It was Monday, March 21, 1988. It was a chilly, sloppy morning that was fixing to turn into springtime, sooner or later.
Mark and Bill, the bassist and drummer respectively in my former band, were the youngest two brothers of a big, brawling Irish-Catholic family of eight – five brothers and three sisters. All eight of them were reliably left-of-center (more accurately, socialist) on every issue; they were also blazingly smart, articulate people; although only the two oldest brothers had gone to college, all eight of them were among the best-read people I’d ever met in my life; Bill – a tenth-grade dropout – was better-read than most Masters’ candidates in literature that I’ve met; his knowledge of James Joyce is rivalled by only one person I know.
And after our various band practices, we usually adjourned to glorious hours-long discussions of politics, literature, and history, that usually ended around 2AM and left everyone wanting more. Naturally, they all knew I’d been a conservative talk show host – it was fairly safe to say I was the only conservative pundit in the Twin Cities music scene at the time. So the debates were pretty intense – but fun.
One of the issues we disagreed about the most strongly was gun control. Neil – the brother just older than Mark, who had lived in New York and was a competitive weightlifter when he wasn’t working his day job (as a mover) was the most vigorously anti-gun; “if you’re a man, you shouldn’t need a gun”, he’d say – and usually change the subject when I responded “so what if you’re a 75 year old man? Or a 90 pound woman? Or a guy in a wheelchair”.
Mark didn’t like guns because of some legal issues in his teenage years; it was a legal matter, so he abstained pretty intensely.
Bill, the drummer? Well, with him the debate was largely philosophical and intellectual.
The phone rang at 8AM. It was Bill.
“Mitch? You gotta help me buy a gun”.
He related the story; he’d been mugged the night before. Some thug had made off with about $300 in cash. That followed a breakin that’d happened a few months earlier that had netted a TV and some cheap stereo gear (and thankfully none of the musical instruments in the basement).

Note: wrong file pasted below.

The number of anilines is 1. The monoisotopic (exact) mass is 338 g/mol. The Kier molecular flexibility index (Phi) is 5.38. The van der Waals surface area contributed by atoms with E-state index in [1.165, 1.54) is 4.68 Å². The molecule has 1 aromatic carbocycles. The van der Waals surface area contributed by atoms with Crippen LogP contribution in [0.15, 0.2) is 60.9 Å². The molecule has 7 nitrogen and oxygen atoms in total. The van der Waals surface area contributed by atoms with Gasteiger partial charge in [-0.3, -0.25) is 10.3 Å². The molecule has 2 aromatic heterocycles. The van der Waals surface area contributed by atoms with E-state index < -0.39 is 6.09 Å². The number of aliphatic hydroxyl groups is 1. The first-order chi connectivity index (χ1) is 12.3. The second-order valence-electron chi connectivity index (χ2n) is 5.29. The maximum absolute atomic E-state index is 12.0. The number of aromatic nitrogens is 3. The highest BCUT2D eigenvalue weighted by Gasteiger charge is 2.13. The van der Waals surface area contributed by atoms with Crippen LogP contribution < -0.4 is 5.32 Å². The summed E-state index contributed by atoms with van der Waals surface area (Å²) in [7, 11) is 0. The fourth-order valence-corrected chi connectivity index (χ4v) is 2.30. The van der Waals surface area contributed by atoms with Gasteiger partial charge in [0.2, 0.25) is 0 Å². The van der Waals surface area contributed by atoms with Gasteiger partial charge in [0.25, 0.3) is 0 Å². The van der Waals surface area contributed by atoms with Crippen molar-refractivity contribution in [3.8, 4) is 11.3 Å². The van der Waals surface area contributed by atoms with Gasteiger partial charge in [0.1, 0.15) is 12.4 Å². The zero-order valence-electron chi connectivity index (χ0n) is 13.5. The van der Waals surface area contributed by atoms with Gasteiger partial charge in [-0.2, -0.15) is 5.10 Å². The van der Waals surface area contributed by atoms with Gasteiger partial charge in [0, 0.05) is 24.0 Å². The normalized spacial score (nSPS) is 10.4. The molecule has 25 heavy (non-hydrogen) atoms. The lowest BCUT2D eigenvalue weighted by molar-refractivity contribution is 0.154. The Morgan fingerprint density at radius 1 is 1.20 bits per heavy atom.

Bill had had enough. Although he knew Minnesota’s concealed-carry law at the time would never grant him a permit to carry in public, he wanted to secure his home – and secure it but good.
I picked him up around 10. We drove to Richfield Gun and Pawn.
He made a beeline to the store’s large, well-trafficked Assault Rifle section, and started eyeing a Norinco AK47.
I tactfully talked him away from it; for home defense, either a shotgun or a handgun were a much better idea.
I directed him toward a really nifty 12 gauge riot gun. We walked toward the counter…
…and he saw the SKS carbine. It was like a magnetic attraction.
“Bill”, I said, trying to nag him out of it. But between the firepower (semi-automatic, ten round stripper clip-fed magazine) and the price (about $100 at the time), it…well, “sent the message” he wanted sent.
I talked him into buying a box of soft-point rounds (the better for shooting indoors) along with a couple of boxes of cheap Egyptian hardball, and we drove out to Bill’s Gun Range in Robbinsdale. We set up on the line, I walked him through the safety rules (it’s always loaded), and he fired the first shots of his life, busting off five shots at a paper target.
And he came up smiling. My first convert.
Another true believer.
I had created a monster, as events turned out – but in a good way.